Archive for the ‘24th EKC’ Category

Sueno senseiSueno Eiji sensei, hanshi  hachidan is back in the UK and has taken us through two evenings and two long but enlightening days of instruction. The seminar evolved from a detailed look at suburi through to the best way to display you skills in grading examinations, but sensei’s overriding thesis was that kendo training should be a step-by-step process, based on getting each stage right before you move on to the next.

He summed this up by expanding on his previous remarks ”that you can’t do keiko if you can’t do suburi” by explaining that you need to be able to reach a good level of men suburi before attempting tobikomi men drills in armour. You should be able to make correct single men strikes before moving on to making renzoku waza. Your renzoku waza should be correct before attempting uchikomi-geiko, which you should perfect before trying kakari-geiko and you should only go on to ji-geiko when everything else is correct. Once you have all of these points straightened out, you should keep them on track by spending 50 minutes of each kendo hour on kihon and the remaining ten on ji-geiko.

Sensei’s most controversial point was that in suburi and uchi-komi our furi-kaburi (upswing) for men should not stop at the 45 degrees insisted upon by many other kendo teachers. Instead our hands should come back in a low arc past the top of our heads. He qualified this by saying that we should not bring them back to a point where he have to open our elbows, but that the swing should go back as far as it can while keeping the arms in correct cutting position.

When asked why 45 degrees is still recommended by many teachers, his answer was that it was written down many years ago but had since been rethought about and that many sensei just keep quoting conventional wisdom. He quoted an example of the seminar held before the All Japan 8th dan Championships where every participant regardless of what he usually taught was bringing his shinai back past the 45 degree point in the warm-up suburi.

Sueno sensei’s other repeated point was that you should relax your arms immediately after  striking men, so that the shinai could bounce upwards, allowing your forward motion and following zanshin to continue smoothly. As he said himself, “there are many paths to the top of the mountain”.

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No let up from Hungary, France, Italy and Germany with Serbia, Switzerland, Holland and Russia closely  following, pretty much sums up the 24th European Kendo Championship in Gdynia. The Polish hosts did a great job. We had three days of excellent competition; a riotous sayonara party and the sun even shone. Rather than report on the Championship, which I am sure has been done already, I am posting this as a referee’s impression of the event.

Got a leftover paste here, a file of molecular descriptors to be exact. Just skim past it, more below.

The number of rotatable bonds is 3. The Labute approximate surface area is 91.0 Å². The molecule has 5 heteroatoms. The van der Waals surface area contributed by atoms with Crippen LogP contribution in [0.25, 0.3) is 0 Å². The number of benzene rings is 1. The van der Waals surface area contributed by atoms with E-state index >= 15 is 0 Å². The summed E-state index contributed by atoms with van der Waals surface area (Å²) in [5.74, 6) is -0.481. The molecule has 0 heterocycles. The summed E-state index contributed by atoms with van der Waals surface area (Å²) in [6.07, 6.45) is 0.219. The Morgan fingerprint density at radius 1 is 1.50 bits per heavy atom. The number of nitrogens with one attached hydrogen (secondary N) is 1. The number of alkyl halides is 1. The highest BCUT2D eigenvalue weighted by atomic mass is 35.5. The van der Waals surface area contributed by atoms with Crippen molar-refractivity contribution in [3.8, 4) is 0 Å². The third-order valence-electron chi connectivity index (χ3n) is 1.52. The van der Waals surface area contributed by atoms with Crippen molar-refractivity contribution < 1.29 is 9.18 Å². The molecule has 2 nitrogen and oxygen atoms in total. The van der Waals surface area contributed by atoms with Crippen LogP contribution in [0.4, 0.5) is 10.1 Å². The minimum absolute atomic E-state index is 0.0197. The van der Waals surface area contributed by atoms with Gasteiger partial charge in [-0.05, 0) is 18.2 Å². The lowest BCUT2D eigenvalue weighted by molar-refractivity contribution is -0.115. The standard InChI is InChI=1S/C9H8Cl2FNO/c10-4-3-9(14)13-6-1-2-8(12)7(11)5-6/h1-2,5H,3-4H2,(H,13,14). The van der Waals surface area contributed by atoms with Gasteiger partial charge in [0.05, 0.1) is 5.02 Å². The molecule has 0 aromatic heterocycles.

This year’s event clashed with the Kyoto Taikai, so we had the smallest Zenkenren delegation ever; just Kurihara and Uehara sensei. Unfortunately Kurihara sensei was unwell, so most of the responsibility for refereeing standards fell on the shoulders of Uehara sensei and the senior European referees acting as shinpan shunin. Whilst I personally did not see examples of foul play or time wasting, Uehara sensei’s instruction was to focus on ensuring that matches were played in the “true spirit of kendo”. In effect to ensure that we paid attention to incorrect tsubazeriai and any reluctance to engage, particularly if a competitor was seen to be playing for time. In these cases we were urged to use hansoku to encourage fair play.

My overall impression, unlike last year, was that there was a clear difference between the successful competitors whom I have already mentioned; and those that disappeared in the pool and early tournament rounds. To me this was not necessarily a reflection of the players ability, more their own confidence and self belief. With the exception of some of the newer European kendo countries, most players had a similar level of kendo technique. There were some physical differences, some countries adopted more power; others went for lighter, quicker waza and more distance. Most shiai however were won on guts and determination; and the ability to score when a point behind and then do it again, separated the winners from the pack.

My favourite part of the three days was the goodwill keiko. Unfortunately the first day’s shiai over ran, so we only had one opportunity to practise with everyone, but it was well worth taking my bogu. It felt more like a World Championship at this stage. I had a great keiko with Taro Ariga of E-bogu and enjoyed practising with my kohai Stuart Gibson who dropped in from his normal practice schedule in Japan looking faster, better and bigger than ever; or maybe I am just getting slower and shrinking. I saw Chris Yang in my peripheral vision, so it looks like a trip to check out the Europeans pre the next WKC. Hopefully we all learned a lot from the experience.

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